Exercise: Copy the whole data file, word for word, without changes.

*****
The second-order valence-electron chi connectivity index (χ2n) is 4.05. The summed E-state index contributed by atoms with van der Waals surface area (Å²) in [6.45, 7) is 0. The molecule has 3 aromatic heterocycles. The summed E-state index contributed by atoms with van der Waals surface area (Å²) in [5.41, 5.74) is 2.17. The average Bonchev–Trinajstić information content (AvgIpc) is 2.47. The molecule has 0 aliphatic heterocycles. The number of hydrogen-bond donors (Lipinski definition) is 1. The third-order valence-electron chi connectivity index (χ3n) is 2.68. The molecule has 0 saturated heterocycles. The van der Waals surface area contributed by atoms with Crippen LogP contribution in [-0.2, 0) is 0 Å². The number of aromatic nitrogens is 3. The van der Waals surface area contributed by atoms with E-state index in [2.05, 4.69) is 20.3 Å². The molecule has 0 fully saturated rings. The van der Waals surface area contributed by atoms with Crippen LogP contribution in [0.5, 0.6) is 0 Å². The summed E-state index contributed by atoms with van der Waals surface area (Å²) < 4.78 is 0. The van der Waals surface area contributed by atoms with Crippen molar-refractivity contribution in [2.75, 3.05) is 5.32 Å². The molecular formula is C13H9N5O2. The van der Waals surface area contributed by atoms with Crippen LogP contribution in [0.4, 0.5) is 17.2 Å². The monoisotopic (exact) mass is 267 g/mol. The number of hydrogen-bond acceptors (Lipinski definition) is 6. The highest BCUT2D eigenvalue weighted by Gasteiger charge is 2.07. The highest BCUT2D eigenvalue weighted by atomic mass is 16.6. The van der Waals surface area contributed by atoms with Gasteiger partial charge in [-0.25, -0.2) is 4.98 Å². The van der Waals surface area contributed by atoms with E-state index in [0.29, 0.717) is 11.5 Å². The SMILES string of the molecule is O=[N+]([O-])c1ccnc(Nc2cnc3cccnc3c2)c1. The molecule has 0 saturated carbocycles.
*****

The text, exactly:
The second-order valence-electron chi connectivity index (χ2n) is 4.05. The summed E-state index contributed by atoms with van der Waals surface area (Å²) in [6.45, 7) is 0. The molecule has 3 aromatic heterocycles. The summed E-state index contributed by atoms with van der Waals surface area (Å²) in [5.41, 5.74) is 2.17. The average Bonchev–Trinajstić information content (AvgIpc) is 2.47. The molecule has 0 aliphatic heterocycles. The number of hydrogen-bond donors (Lipinski definition) is 1. The third-order valence-electron chi connectivity index (χ3n) is 2.68. The molecule has 0 saturated heterocycles. The van der Waals surface area contributed by atoms with Crippen LogP contribution in [-0.2, 0) is 0 Å². The number of aromatic nitrogens is 3. The van der Waals surface area contributed by atoms with E-state index in [2.05, 4.69) is 20.3 Å². The molecule has 0 fully saturated rings. The van der Waals surface area contributed by atoms with Crippen LogP contribution in [0.5, 0.6) is 0 Å². The summed E-state index contributed by atoms with van der Waals surface area (Å²) < 4.78 is 0. The van der Waals surface area contributed by atoms with Crippen molar-refractivity contribution in [2.75, 3.05) is 5.32 Å². The molecular formula is C13H9N5O2. The van der Waals surface area contributed by atoms with Crippen LogP contribution in [0.4, 0.5) is 17.2 Å². The monoisotopic (exact) mass is 267 g/mol. The number of hydrogen-bond acceptors (Lipinski definition) is 6. The highest BCUT2D eigenvalue weighted by Gasteiger charge is 2.07. The highest BCUT2D eigenvalue weighted by atomic mass is 16.6. The van der Waals surface area contributed by atoms with Gasteiger partial charge in [-0.25, -0.2) is 4.98 Å². The van der Waals surface area contributed by atoms with E-state index in [0.29, 0.717) is 11.5 Å². The SMILES string of the molecule is O=[N+]([O-])c1ccnc(Nc2cnc3cccnc3c2)c1. The molecule has 0 saturated carbocycles.